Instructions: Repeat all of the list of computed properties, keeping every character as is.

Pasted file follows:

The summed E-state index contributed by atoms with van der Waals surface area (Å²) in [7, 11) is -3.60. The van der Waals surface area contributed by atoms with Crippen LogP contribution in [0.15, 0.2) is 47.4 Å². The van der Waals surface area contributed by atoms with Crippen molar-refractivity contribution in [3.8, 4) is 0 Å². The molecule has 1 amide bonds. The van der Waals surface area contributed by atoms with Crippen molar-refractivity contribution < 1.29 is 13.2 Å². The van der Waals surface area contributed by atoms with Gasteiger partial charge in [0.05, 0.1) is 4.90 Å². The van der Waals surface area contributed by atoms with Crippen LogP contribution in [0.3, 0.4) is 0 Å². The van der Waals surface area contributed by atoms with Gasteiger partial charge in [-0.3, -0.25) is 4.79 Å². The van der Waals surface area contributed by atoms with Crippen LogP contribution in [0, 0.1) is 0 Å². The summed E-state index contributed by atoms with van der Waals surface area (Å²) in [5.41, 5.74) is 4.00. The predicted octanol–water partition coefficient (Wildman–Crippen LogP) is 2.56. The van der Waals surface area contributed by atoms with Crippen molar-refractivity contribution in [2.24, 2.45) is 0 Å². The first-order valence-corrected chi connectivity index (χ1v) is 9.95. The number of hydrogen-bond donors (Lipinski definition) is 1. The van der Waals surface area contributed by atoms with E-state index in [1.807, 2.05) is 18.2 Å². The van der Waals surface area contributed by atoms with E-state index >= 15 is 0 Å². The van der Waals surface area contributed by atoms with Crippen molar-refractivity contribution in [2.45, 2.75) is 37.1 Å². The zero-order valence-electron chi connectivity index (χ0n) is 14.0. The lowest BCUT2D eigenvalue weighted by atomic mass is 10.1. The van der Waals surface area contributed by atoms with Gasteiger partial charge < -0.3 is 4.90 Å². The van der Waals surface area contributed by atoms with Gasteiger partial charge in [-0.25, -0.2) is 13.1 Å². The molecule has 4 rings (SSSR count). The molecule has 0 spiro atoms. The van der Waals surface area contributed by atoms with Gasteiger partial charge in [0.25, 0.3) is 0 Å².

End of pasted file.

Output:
The summed E-state index contributed by atoms with van der Waals surface area (Å²) in [7, 11) is -3.60. The van der Waals surface area contributed by atoms with Crippen LogP contribution in [0.15, 0.2) is 47.4 Å². The van der Waals surface area contributed by atoms with Crippen molar-refractivity contribution in [3.8, 4) is 0 Å². The molecule has 1 amide bonds. The van der Waals surface area contributed by atoms with Crippen molar-refractivity contribution < 1.29 is 13.2 Å². The van der Waals surface area contributed by atoms with Gasteiger partial charge in [0.05, 0.1) is 4.90 Å². The van der Waals surface area contributed by atoms with Crippen LogP contribution in [0.3, 0.4) is 0 Å². The van der Waals surface area contributed by atoms with Gasteiger partial charge in [-0.3, -0.25) is 4.79 Å². The van der Waals surface area contributed by atoms with Crippen LogP contribution in [0, 0.1) is 0 Å². The summed E-state index contributed by atoms with van der Waals surface area (Å²) in [5.41, 5.74) is 4.00. The predicted octanol–water partition coefficient (Wildman–Crippen LogP) is 2.56. The van der Waals surface area contributed by atoms with Crippen molar-refractivity contribution in [2.24, 2.45) is 0 Å². The first-order valence-corrected chi connectivity index (χ1v) is 9.95. The number of hydrogen-bond donors (Lipinski definition) is 1. The van der Waals surface area contributed by atoms with E-state index in [1.807, 2.05) is 18.2 Å². The van der Waals surface area contributed by atoms with E-state index >= 15 is 0 Å². The van der Waals surface area contributed by atoms with Crippen molar-refractivity contribution in [2.45, 2.75) is 37.1 Å². The zero-order valence-electron chi connectivity index (χ0n) is 14.0. The lowest BCUT2D eigenvalue weighted by atomic mass is 10.1. The van der Waals surface area contributed by atoms with Gasteiger partial charge < -0.3 is 4.90 Å². The van der Waals surface area contributed by atoms with Gasteiger partial charge in [-0.25, -0.2) is 13.1 Å². The molecule has 4 rings (SSSR count). The molecule has 0 spiro atoms. The van der Waals surface area contributed by atoms with Gasteiger partial charge in [0.25, 0.3) is 0 Å².